Geographical Notes [stub]

1886 Science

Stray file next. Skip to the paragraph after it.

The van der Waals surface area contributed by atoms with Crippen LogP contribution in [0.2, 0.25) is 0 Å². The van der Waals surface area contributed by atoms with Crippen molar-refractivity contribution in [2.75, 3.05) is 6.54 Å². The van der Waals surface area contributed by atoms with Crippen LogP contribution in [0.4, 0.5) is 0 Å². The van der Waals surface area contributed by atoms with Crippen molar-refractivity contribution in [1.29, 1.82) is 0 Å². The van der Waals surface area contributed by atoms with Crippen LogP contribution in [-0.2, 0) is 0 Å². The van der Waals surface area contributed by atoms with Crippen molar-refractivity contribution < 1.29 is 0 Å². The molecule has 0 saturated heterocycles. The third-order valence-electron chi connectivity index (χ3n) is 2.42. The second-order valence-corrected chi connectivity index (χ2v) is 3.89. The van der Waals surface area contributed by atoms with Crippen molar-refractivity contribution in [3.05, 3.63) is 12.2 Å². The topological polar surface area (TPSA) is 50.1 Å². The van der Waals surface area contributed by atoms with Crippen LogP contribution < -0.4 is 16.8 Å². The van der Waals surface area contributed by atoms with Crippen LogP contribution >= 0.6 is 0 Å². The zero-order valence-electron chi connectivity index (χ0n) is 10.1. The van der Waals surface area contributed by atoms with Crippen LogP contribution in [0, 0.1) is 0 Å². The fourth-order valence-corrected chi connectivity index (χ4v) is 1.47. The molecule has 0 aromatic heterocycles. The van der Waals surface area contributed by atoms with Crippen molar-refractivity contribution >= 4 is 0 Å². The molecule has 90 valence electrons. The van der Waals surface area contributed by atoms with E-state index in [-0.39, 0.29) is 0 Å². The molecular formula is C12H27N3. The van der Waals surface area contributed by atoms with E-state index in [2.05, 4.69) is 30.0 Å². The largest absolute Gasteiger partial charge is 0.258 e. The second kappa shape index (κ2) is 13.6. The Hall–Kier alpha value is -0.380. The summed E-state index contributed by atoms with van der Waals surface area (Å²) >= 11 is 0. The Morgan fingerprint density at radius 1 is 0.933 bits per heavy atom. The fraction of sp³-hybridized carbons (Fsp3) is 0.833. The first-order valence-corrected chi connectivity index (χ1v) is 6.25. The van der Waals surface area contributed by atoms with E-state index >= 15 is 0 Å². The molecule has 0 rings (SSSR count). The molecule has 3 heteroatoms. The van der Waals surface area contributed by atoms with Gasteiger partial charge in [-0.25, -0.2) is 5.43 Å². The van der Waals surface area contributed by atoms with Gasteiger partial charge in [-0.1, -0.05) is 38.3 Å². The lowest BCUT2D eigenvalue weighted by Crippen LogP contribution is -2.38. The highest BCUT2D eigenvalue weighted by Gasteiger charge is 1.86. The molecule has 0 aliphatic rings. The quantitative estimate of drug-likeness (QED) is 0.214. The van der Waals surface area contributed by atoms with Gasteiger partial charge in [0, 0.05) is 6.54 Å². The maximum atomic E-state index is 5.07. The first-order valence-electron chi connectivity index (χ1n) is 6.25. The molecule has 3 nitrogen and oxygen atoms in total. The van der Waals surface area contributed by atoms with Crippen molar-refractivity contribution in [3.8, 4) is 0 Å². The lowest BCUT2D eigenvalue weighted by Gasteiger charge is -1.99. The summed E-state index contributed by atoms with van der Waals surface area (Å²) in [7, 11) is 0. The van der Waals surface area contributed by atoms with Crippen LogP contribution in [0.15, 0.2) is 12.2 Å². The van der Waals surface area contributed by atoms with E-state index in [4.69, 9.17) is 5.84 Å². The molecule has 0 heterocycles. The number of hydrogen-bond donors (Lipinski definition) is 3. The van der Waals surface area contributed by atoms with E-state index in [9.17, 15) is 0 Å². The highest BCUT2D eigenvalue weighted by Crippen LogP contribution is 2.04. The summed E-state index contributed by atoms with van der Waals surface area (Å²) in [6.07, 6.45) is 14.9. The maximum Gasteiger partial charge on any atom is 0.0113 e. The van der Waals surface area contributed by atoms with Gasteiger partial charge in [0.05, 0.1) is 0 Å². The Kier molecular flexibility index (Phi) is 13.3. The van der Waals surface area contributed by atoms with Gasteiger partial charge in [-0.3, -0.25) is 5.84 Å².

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more » ... out Early Journal Content at http://about.jstor.org/participate--jstor/individuals/early-journal--content. JSTOR is a digital library of academic journals, books, and primary source objects. JSTOR helps people discover, use, and build upon a wide range of content through a powerful research and teaching platform, and preserves this content for future generations. JSTOR is part of ITHAKA, a not--for--profit organization that also includes Ithaka S+R and Portico. For more information about JSTOR, please contact support@jstor.org. 160 160 S CIENCE. S CIENCE. term ' caldera' is proposed and used as a general name for volcanic orifices of the Hawaiian type. As the column of lava gradually melts away the enclosing rocks, the caldera is enlarged by the falling-in of the surface, and it is not in any case due to explosions. Mauna Loa and Kilauea are clearly independent volcanoes; and we have no reliable indications that their activity is diminishing. The vast antiquity of the Hawaiian volcanoes is plainly shown, not only by their magnitude, but also by the wonderful progress of the agents of erosion, especially in those islands where the volcanic fires are now extinct. This is one of the principal topics discussed in the chapters on Maui and Oahu. The abstract of the report by Mr. J. S. Curtis on the mining geology of the Eureka district, Nevada, supplements that by Mr. Arnold Hague on the general geology of the same district in the preceding volume. It is accompanied by sections of the principal workings, and discusses exhaustively the characteristics and probable origin of these singular ore-deposits, which had yielded sixty millions of dollars up to the close of 1882. Following this is a short but useful chapter on popular fallacies regarding precious metal oredeposits by Mr. Albert Williams, jun. Dr. C. A. White's review of the Ostreidae of North America, with an appendix by Mr. Heilprin, and thirtyeight plates, describes in simple yet scientific language all the known fossil species and the single living species of the Atlantic coast. A second appendix by Mr. Ryder, with eleven plates, is devoted to an interesting sketch of the life-history of the oyster. The volume concludes with Mr.
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